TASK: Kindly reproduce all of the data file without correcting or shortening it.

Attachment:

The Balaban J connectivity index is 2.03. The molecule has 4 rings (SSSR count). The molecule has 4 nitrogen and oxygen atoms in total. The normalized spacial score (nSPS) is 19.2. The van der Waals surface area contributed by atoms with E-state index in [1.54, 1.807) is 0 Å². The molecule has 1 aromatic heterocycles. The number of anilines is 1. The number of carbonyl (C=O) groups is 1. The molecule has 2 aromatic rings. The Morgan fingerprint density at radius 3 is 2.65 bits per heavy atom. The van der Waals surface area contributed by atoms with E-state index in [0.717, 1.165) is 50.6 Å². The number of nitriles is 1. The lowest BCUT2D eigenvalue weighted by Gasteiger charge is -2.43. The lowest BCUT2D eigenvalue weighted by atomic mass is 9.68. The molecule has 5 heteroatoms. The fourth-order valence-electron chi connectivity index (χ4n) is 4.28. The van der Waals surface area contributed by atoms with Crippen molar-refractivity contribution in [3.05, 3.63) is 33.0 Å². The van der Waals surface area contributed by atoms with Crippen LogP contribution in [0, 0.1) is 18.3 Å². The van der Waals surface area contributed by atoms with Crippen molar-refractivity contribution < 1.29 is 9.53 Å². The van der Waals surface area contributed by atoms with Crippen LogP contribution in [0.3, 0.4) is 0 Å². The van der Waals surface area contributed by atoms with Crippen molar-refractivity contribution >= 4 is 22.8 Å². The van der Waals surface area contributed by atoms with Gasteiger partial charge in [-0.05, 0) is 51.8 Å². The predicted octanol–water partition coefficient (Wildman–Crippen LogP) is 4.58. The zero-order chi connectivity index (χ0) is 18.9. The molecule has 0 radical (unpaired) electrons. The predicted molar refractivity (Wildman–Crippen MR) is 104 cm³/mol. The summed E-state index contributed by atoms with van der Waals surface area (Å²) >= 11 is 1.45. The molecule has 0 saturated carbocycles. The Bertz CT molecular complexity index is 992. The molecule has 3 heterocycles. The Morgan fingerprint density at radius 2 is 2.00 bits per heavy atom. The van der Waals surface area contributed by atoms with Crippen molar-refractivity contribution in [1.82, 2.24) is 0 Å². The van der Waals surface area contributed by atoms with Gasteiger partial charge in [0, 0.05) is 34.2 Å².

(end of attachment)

The Balaban J connectivity index is 2.03. The molecule has 4 rings (SSSR count). The molecule has 4 nitrogen and oxygen atoms in total. The normalized spacial score (nSPS) is 19.2. The van der Waals surface area contributed by atoms with E-state index in [1.54, 1.807) is 0 Å². The molecule has 1 aromatic heterocycles. The number of anilines is 1. The number of carbonyl (C=O) groups is 1. The molecule has 2 aromatic rings. The Morgan fingerprint density at radius 3 is 2.65 bits per heavy atom. The van der Waals surface area contributed by atoms with E-state index in [0.717, 1.165) is 50.6 Å². The number of nitriles is 1. The lowest BCUT2D eigenvalue weighted by Gasteiger charge is -2.43. The lowest BCUT2D eigenvalue weighted by atomic mass is 9.68. The molecule has 5 heteroatoms. The fourth-order valence-electron chi connectivity index (χ4n) is 4.28. The van der Waals surface area contributed by atoms with Crippen molar-refractivity contribution in [3.05, 3.63) is 33.0 Å². The van der Waals surface area contributed by atoms with Crippen LogP contribution in [0, 0.1) is 18.3 Å². The van der Waals surface area contributed by atoms with Crippen molar-refractivity contribution < 1.29 is 9.53 Å². The van der Waals surface area contributed by atoms with Crippen LogP contribution in [0.3, 0.4) is 0 Å². The van der Waals surface area contributed by atoms with Crippen molar-refractivity contribution >= 4 is 22.8 Å². The van der Waals surface area contributed by atoms with Gasteiger partial charge in [-0.05, 0) is 51.8 Å². The predicted octanol–water partition coefficient (Wildman–Crippen LogP) is 4.58. The zero-order chi connectivity index (χ0) is 18.9. The molecule has 0 radical (unpaired) electrons. The predicted molar refractivity (Wildman–Crippen MR) is 104 cm³/mol. The summed E-state index contributed by atoms with van der Waals surface area (Å²) >= 11 is 1.45. The molecule has 0 saturated carbocycles. The Bertz CT molecular complexity index is 992. The molecule has 3 heterocycles. The Morgan fingerprint density at radius 2 is 2.00 bits per heavy atom. The van der Waals surface area contributed by atoms with Crippen molar-refractivity contribution in [1.82, 2.24) is 0 Å². The van der Waals surface area contributed by atoms with Gasteiger partial charge in [0, 0.05) is 34.2 Å².